Aprilia has a very different way of doing things. They outsource all components and closely work with over 150 external suppliers, allowing them to focus resources on design and marketing. Although this has been perceived as a strength, and mainly the reason of their success, this could represent a great risk for any misfortune on this segment could easily make them stumble. Another weakness is their ambition. They seem to be a very fierce competitor, taking chances when they see them. This not always leads to good outcomes, especially without taking into consideration the consequences of making bold moves. They seem to have it all figured out and as far as this case is concerned they have never experienced misfortunes on those departments, but it does not mean they could not happen in the future. Their greatest strength compared to Piaggio is that they produce fast high quality motorcycles. They have explored the racing motorcycle market more in depth, and is what has given them credibility and high end market positioning.

Yamaha is a motorcycle monster compared to the ones above. Their vision of success is large, not bounding them to any specific market; therefore, their global strategy has owned up to this philosophy and made of this their strength by excellence. They found homogeneous needs across the world and then mass-produced high quality motorcycles with low manufacturing costs. A weakness for them was the fact that they transferred productive assets to the East Asian newly industrialized countries, elevating transportation costs and ultimately causing imports to decline. They had to redesign their business model, and quickly seek ventures with local manufacturers.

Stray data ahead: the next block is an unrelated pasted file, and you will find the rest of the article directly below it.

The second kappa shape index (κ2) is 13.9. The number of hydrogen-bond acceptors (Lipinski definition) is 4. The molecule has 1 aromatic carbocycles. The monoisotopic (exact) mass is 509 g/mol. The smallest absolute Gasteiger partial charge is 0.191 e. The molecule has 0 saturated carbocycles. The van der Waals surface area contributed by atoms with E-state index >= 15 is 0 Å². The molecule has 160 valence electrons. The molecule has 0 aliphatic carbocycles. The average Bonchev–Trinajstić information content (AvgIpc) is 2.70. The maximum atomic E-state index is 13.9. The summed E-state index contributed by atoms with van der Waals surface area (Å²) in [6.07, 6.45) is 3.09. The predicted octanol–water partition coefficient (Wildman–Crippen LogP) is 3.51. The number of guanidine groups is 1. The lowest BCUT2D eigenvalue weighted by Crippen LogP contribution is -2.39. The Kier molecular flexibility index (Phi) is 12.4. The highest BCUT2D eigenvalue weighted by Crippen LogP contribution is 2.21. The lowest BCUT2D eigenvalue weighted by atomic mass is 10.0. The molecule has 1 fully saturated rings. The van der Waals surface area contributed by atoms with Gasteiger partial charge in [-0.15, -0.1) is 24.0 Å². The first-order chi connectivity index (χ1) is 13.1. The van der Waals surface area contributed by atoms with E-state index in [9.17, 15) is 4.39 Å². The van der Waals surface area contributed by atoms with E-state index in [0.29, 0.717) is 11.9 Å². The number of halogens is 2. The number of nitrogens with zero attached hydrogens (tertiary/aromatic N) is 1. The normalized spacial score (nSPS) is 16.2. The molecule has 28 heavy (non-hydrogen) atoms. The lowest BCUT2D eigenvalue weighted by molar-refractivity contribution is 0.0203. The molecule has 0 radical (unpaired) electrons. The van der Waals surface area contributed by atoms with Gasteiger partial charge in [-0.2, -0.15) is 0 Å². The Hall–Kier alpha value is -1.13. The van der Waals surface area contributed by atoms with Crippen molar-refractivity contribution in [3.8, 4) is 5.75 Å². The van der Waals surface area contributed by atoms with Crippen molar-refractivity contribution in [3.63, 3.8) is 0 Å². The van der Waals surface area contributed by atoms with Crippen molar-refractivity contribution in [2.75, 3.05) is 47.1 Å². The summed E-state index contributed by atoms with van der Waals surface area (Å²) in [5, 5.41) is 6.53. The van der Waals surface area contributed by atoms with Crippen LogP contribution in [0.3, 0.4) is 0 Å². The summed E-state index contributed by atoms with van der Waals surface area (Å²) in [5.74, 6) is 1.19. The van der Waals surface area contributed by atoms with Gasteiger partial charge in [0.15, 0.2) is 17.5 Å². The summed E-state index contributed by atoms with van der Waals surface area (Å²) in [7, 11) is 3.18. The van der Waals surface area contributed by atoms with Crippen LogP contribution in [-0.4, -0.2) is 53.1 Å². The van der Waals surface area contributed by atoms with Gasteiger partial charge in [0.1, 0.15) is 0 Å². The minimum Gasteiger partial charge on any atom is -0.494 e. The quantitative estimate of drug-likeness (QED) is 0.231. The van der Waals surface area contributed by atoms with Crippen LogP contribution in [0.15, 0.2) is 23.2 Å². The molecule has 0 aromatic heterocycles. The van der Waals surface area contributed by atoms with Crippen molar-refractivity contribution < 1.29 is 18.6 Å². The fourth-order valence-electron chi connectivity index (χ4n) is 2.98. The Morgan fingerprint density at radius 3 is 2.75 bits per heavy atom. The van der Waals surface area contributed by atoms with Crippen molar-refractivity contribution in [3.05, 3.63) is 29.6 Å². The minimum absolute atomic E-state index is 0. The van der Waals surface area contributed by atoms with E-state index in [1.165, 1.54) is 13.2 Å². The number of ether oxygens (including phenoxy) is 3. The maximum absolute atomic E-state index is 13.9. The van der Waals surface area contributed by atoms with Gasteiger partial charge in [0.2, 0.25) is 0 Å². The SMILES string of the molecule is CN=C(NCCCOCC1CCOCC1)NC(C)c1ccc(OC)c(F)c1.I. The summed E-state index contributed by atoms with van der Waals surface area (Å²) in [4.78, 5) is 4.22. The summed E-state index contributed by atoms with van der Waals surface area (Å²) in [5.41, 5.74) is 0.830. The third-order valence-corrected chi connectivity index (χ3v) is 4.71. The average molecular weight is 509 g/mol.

As for our third topic of discussion, I think Giovanni Agnelli should not invest in building the new engine facility. Engines are not a differentiating factor for costumers; it seems to me Piaggio would be putting a lot of effort and resources on something that's not valuably traceable for consumers. I think Piaggio should invest in other areas, and improve its products. Piaggio should channel its focus towards costumer needs; find out why certain costumers prefer Aprilia's motorcycles to theirs. Consumers seem to have a bigger preference for motorcycles with larger wheels than smaller ones. Larger wheels provide more comfort and security for consumers that travel longer distances. For example, commuting to work or traveling between towns. I think if Piaggio focuses and explores these opportunities, they could gain competitive advantage in their perspective consumer markets.

In conclusion, costumers don't care about the hurdles and complications the company has incurred, when they seek for a motorcycle of this nature, they are seeking for quality, looks (fashion wise) and price (convenience), they should base their planning over those principles and go from there.

Piaggio should also conduct a study oriented on its engine production, and consider the possibility of cutting costs of engine manufacturing by outsourcing to Minarelli. Minarelli is a respectable engine manufacturer which mass produces reliable and relatively cheep motorcycle engines.

These are some ideas Piaggio might want to explore instead of diverting their resources on the "green" engine manufacturing facility.…...